Newspaper article St Louis Post-Dispatch (MO)

Melissa Bream Was Hit with a $600,000 Bill; but At&t Let Her off the Hook

Newspaper article St Louis Post-Dispatch (MO)

Melissa Bream Was Hit with a $600,000 Bill; but At&t Let Her off the Hook

Article excerpt

ST. PETERS * First, the phones at Melissa Bream's real estate company rang off the hook one Saturday with no one on the other end.

Then, the bills started pouring in.

There was a small one, for $5.90 from Sprint, even though Bream's office doesn't usually use that company. Another came from Vartek, a long-distance provider in Texas that Bream had never heard of, for $320.

There was a bill from Charter for $14,234.09.

And five bills from AT&T totaled $586,371.26, more than most of the houses Bream sells.

"The girls opened the envelope and when I got in, they had it sitting on their desk," Bream said. "They had this look on their faces like 'Oh my god, she's going to faint when she sees this.' "

In all, the phone bills came to more than $600,000.

Bream, whose monthly phone bill is usually about $300, says she was the victim of hackers dialing into her business's lines. But she's had a difficult time convincing the phone company, or in this case, several phone companies, that she shouldn't have to pay for the charges.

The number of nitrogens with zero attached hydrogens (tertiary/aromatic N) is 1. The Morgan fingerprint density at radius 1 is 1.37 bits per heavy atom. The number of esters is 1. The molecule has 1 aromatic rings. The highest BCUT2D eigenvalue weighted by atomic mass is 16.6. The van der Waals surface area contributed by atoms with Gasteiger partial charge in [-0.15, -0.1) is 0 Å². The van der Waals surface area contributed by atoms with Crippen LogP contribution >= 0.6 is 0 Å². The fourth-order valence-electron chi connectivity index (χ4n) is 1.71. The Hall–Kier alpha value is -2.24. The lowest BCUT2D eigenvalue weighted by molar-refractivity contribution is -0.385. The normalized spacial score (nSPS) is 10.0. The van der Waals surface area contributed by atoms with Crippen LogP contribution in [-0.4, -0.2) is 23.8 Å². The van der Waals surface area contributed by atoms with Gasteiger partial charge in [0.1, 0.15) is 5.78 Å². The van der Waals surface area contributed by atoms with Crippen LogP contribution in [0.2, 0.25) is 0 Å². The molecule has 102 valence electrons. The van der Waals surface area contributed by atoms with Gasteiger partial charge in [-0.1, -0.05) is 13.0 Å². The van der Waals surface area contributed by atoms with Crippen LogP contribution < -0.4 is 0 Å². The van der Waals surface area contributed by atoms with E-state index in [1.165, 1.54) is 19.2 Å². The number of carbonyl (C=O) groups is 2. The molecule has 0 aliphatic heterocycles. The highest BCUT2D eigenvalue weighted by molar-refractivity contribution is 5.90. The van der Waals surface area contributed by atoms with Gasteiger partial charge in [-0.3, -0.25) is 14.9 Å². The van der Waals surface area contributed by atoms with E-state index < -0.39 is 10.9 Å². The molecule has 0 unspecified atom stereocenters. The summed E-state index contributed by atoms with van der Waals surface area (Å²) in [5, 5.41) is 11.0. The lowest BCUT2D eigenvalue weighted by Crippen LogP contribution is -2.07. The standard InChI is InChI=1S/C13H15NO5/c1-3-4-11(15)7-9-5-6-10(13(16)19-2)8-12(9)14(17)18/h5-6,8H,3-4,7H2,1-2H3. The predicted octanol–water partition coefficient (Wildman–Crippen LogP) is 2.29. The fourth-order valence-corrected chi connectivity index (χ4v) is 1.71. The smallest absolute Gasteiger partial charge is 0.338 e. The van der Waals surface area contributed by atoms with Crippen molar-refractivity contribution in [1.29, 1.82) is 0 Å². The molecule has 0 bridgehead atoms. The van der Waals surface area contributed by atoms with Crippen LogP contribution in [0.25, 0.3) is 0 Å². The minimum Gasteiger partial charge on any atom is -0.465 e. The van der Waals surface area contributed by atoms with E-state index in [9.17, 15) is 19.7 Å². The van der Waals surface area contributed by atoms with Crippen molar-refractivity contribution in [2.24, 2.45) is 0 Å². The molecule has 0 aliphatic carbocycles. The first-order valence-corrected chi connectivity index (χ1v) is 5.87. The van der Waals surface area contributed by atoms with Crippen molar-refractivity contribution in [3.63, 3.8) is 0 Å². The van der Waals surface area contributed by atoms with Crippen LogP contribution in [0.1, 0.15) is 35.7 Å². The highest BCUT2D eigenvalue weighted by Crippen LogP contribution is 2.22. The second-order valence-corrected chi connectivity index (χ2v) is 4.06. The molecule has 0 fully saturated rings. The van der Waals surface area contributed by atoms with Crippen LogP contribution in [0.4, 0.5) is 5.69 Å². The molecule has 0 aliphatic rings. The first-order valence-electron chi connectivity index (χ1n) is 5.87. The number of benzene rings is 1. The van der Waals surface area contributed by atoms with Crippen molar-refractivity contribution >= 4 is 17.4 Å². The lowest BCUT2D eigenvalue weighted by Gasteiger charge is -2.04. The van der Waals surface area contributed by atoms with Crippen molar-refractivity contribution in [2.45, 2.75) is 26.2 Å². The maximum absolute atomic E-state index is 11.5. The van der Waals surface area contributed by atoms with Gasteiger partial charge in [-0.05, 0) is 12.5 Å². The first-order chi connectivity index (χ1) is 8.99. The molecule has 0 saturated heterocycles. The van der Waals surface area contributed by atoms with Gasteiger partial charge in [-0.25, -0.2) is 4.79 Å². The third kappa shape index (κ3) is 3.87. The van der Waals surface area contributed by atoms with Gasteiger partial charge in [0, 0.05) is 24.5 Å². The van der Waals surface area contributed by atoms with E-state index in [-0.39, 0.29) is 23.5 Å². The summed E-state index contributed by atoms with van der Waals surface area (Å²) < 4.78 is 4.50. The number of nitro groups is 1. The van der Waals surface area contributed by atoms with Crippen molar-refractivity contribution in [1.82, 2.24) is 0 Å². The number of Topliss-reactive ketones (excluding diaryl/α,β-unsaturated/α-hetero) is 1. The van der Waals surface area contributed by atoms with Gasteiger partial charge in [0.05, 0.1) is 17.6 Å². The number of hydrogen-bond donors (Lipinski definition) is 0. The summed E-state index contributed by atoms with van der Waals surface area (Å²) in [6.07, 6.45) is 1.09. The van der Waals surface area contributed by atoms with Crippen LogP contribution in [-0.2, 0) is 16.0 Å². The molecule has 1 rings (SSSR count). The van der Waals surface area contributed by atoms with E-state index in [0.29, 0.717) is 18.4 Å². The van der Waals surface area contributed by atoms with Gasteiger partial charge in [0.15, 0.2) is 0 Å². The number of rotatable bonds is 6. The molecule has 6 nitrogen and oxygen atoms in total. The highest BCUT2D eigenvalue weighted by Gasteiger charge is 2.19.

More than 2,000 calls were made, most in a 24-hour period, to the African nations of Somalia and Guinea and to Azerbaijan, which is situated between Russia and Iran.

Bream's phone service provider is Charter, but the bulk of the questionable calls were placed with AT&T.

Bream estimated she was on the phone between 60 and 70 times in the past month, trying to get the bills cleared up. Each time, she got a different person and had to retell her story.

"The companies are so big and when you call in, it takes you 10 minutes to even talk to a person," Bream said. "They say, 'Let me access your file,' and then, 'OK, we'll get back to you.' "

The problem began on March 9, a Saturday, when her receptionist was the only one in the office. The phone system, which has seven lines, was ringing non-stop in the morning, and every time the receptionist picked up, no one was there.

"After a few hours, she got a phone call from AT&T's fraud management department, saying that someone was 'porting' Charter's phone lines," she said.

The receptionist called Bream to tell her what was happening. Bream also got calls from Charter, who noticed something was wrong. …

Search by... Author
Show... All Results Primary Sources Peer-reviewed

Oops!

An unknown error has occurred. Please click the button below to reload the page. If the problem persists, please try again in a little while.